Here I Go!

Jan 29, 2013

I have looked at this page so many times and vacillated about whether to tell my story.  It is embarrassing in many ways, and yet I know that the consequences of secrets tear at people on the inside and cause all kinds of problems in our lives. Sometimes we are aware of these issues and other times as we uncover them they seem to  come as a surprise.  The journey although bumpy at times is inspiring, frightening, incredible, overwhelming, and even rewarding.  Sometimes I just want to hide, to stop the world, get off and get back on in a place where everything is suddenly fixed.

For me the journey that brought me to surgery started when I was 10 years old.  I was a normal, happy, healthy, child. Then disaster struck and my father who I loved so much, who was my best friend, was diagnosed with cancer.  He died 10 weeks later and my whole world crumbled.  He and my mother had been soul mates, met in 7th grade and fell in love.  My mother was devastated and was inconsolable when he died.  People thinking they were being kind, said God him needed him more than me, that he was so special God called him home. None of this makes sense to a 10 year old and just increased my anger towards the world.  My mother loved me immensely, but she was so depressed she couldn't take care of herself, much less a 10 year old child.  She turned to prescription drugs to dull the pain and many nights I picked her up off the floor and helped her to bed.

Don't get me wrong, my mother loved me.  I was an only child and she wanted the best for me and she wanted me to be perfect as least as far as weight.  For some reason she became focused on my weight when I was 12.  I wasn't but perhaps 10 pounds overweight, which isn't so bad for a little girl who did nothing except sit at home at night and cry for her dad.  But, the older I got the more controlling and focused she became.  Every bite I took was controlled by her.  For breakfast I was allowed one slice of toast.  For lunch, she made sure the lunch ladies at school gave me the minimum amount and for supper, well that was 1/2 a sandwich and 1/2 a baked potato.  I was hungry.  Growing children need more food than that...but I was also sedentary because my mom did not want to let me out of her sight, for fear of something happening to me and for fear I might eat something she didn't approve.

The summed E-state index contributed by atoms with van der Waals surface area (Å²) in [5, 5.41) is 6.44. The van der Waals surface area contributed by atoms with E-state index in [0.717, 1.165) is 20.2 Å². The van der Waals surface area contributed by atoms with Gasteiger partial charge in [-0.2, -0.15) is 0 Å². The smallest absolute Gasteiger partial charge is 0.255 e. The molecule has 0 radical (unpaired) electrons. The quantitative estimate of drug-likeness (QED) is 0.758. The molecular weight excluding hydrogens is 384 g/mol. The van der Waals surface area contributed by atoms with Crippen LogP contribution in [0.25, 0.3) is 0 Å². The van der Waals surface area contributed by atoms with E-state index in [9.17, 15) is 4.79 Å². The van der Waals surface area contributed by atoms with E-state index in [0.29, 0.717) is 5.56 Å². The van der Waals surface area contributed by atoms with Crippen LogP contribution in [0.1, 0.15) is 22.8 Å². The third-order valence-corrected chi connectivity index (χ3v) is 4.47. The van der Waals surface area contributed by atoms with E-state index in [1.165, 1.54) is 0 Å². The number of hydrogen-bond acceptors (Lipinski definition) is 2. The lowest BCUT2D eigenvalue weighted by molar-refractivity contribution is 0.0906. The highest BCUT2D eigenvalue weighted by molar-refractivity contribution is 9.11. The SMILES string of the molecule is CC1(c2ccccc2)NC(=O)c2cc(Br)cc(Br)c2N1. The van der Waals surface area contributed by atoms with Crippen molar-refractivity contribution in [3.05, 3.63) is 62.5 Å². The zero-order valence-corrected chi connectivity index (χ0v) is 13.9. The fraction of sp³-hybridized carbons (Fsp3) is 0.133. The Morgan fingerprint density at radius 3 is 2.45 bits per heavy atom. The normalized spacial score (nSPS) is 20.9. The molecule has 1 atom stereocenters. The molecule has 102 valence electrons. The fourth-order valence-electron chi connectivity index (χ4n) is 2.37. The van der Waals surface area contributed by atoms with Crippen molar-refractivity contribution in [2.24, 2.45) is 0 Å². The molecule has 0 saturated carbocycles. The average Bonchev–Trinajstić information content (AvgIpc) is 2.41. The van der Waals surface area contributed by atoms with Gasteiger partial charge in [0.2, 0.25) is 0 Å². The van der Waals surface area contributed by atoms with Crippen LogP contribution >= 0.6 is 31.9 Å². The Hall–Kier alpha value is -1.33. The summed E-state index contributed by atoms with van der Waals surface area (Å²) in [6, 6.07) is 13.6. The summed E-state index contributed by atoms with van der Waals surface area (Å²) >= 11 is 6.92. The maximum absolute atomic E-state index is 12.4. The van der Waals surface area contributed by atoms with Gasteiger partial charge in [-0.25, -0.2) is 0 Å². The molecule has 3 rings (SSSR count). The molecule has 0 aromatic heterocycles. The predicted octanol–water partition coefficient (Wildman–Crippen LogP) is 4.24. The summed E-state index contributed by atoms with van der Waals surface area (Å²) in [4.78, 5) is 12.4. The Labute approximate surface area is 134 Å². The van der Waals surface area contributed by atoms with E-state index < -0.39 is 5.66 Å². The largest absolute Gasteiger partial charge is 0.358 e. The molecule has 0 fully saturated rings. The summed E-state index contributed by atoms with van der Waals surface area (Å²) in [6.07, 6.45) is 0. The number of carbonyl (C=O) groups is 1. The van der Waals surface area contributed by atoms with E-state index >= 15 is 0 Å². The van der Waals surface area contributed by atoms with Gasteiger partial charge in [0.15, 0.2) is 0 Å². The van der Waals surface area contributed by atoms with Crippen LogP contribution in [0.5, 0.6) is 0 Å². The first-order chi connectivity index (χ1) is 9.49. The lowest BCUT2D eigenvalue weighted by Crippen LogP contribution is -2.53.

I learned to eat on the sly.  God help me I took money from her purse and snuck to the corner store.  She would weigh me every morning and right it on one of the walls in the unfinished basement.  What a tongue lashing I would get if I gained a pound.  I never did, but I never lost any either.  When I graduated from high school I weighed 134 pounds and I was five foot two.  I was a little overweight, but nothing compared to what I have become.  

Why am I talking about this?  This was the beginning to me in my battle with food.  I learned that some foods would bring comfort.  Chips, candy bars, all the things I wasn't allowed to have were increasingly important.  In those few minutes that I could sit down eat that "delectable" food, my problems, my sadness, my despair didn't seem quite so bad.  It is a habit that has followed me much of my adult life. 

I guess that is all I can tolerate for now.  I hope that for the people who read this, it will encourage to take a look back in your life and identify where you learned and what triggered your unhealthy relationship with food.  

Lynne

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